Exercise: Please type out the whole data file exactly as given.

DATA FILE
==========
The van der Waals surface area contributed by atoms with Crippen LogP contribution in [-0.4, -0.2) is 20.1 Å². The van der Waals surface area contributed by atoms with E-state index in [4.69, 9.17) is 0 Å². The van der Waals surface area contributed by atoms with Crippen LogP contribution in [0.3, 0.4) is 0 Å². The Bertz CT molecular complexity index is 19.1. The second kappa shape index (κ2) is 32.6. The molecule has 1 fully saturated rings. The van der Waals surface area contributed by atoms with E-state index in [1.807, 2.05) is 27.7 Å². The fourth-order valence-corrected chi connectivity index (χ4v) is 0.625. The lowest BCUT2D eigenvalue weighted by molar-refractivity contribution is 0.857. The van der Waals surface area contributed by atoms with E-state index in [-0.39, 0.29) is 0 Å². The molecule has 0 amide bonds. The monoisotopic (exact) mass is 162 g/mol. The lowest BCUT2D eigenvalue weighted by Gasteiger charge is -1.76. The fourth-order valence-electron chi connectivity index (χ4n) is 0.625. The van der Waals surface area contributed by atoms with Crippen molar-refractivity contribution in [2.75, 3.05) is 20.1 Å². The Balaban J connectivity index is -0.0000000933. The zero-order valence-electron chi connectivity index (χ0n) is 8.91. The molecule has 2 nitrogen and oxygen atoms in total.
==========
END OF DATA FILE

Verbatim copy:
The van der Waals surface area contributed by atoms with Crippen LogP contribution in [-0.4, -0.2) is 20.1 Å². The van der Waals surface area contributed by atoms with E-state index in [4.69, 9.17) is 0 Å². The van der Waals surface area contributed by atoms with Crippen LogP contribution in [0.3, 0.4) is 0 Å². The Bertz CT molecular complexity index is 19.1. The second kappa shape index (κ2) is 32.6. The molecule has 1 fully saturated rings. The van der Waals surface area contributed by atoms with E-state index in [1.807, 2.05) is 27.7 Å². The fourth-order valence-corrected chi connectivity index (χ4v) is 0.625. The lowest BCUT2D eigenvalue weighted by molar-refractivity contribution is 0.857. The van der Waals surface area contributed by atoms with E-state index in [-0.39, 0.29) is 0 Å². The molecule has 0 amide bonds. The monoisotopic (exact) mass is 162 g/mol. The lowest BCUT2D eigenvalue weighted by Gasteiger charge is -1.76. The fourth-order valence-electron chi connectivity index (χ4n) is 0.625. The van der Waals surface area contributed by atoms with Crippen molar-refractivity contribution in [2.75, 3.05) is 20.1 Å². The Balaban J connectivity index is -0.0000000933. The zero-order valence-electron chi connectivity index (χ0n) is 8.91. The molecule has 2 nitrogen and oxygen atoms in total.